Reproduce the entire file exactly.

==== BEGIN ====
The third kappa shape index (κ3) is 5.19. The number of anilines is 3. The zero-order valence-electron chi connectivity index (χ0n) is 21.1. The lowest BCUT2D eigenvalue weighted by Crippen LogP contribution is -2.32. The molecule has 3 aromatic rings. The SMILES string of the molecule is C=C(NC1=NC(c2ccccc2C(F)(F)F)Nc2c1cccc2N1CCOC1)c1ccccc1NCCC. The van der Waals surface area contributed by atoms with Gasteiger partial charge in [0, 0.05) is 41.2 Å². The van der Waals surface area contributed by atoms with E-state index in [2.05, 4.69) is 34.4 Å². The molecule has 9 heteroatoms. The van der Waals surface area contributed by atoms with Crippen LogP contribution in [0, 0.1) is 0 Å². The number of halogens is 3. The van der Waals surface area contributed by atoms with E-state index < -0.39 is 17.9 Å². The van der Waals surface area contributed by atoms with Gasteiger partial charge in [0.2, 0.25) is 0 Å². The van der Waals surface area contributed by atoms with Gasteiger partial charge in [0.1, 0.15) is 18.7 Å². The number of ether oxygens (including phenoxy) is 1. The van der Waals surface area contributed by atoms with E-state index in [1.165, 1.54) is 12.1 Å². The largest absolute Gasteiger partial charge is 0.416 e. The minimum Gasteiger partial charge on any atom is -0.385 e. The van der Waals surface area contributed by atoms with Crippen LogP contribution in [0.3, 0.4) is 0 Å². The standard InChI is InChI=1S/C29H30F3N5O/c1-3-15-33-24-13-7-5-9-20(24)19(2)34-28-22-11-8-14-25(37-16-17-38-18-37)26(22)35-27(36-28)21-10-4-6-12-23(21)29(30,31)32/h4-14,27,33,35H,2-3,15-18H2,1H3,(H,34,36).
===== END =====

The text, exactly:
The third kappa shape index (κ3) is 5.19. The number of anilines is 3. The zero-order valence-electron chi connectivity index (χ0n) is 21.1. The lowest BCUT2D eigenvalue weighted by Crippen LogP contribution is -2.32. The molecule has 3 aromatic rings. The SMILES string of the molecule is C=C(NC1=NC(c2ccccc2C(F)(F)F)Nc2c1cccc2N1CCOC1)c1ccccc1NCCC. The van der Waals surface area contributed by atoms with Gasteiger partial charge in [0, 0.05) is 41.2 Å². The van der Waals surface area contributed by atoms with E-state index in [2.05, 4.69) is 34.4 Å². The molecule has 9 heteroatoms. The van der Waals surface area contributed by atoms with Crippen LogP contribution in [0, 0.1) is 0 Å². The number of halogens is 3. The van der Waals surface area contributed by atoms with E-state index < -0.39 is 17.9 Å². The van der Waals surface area contributed by atoms with Gasteiger partial charge in [0.2, 0.25) is 0 Å². The van der Waals surface area contributed by atoms with Gasteiger partial charge in [0.1, 0.15) is 18.7 Å². The number of ether oxygens (including phenoxy) is 1. The van der Waals surface area contributed by atoms with E-state index in [1.165, 1.54) is 12.1 Å². The largest absolute Gasteiger partial charge is 0.416 e. The minimum Gasteiger partial charge on any atom is -0.385 e. The van der Waals surface area contributed by atoms with Crippen LogP contribution in [0.3, 0.4) is 0 Å². The standard InChI is InChI=1S/C29H30F3N5O/c1-3-15-33-24-13-7-5-9-20(24)19(2)34-28-22-11-8-14-25(37-16-17-38-18-37)26(22)35-27(36-28)21-10-4-6-12-23(21)29(30,31)32/h4-14,27,33,35H,2-3,15-18H2,1H3,(H,34,36).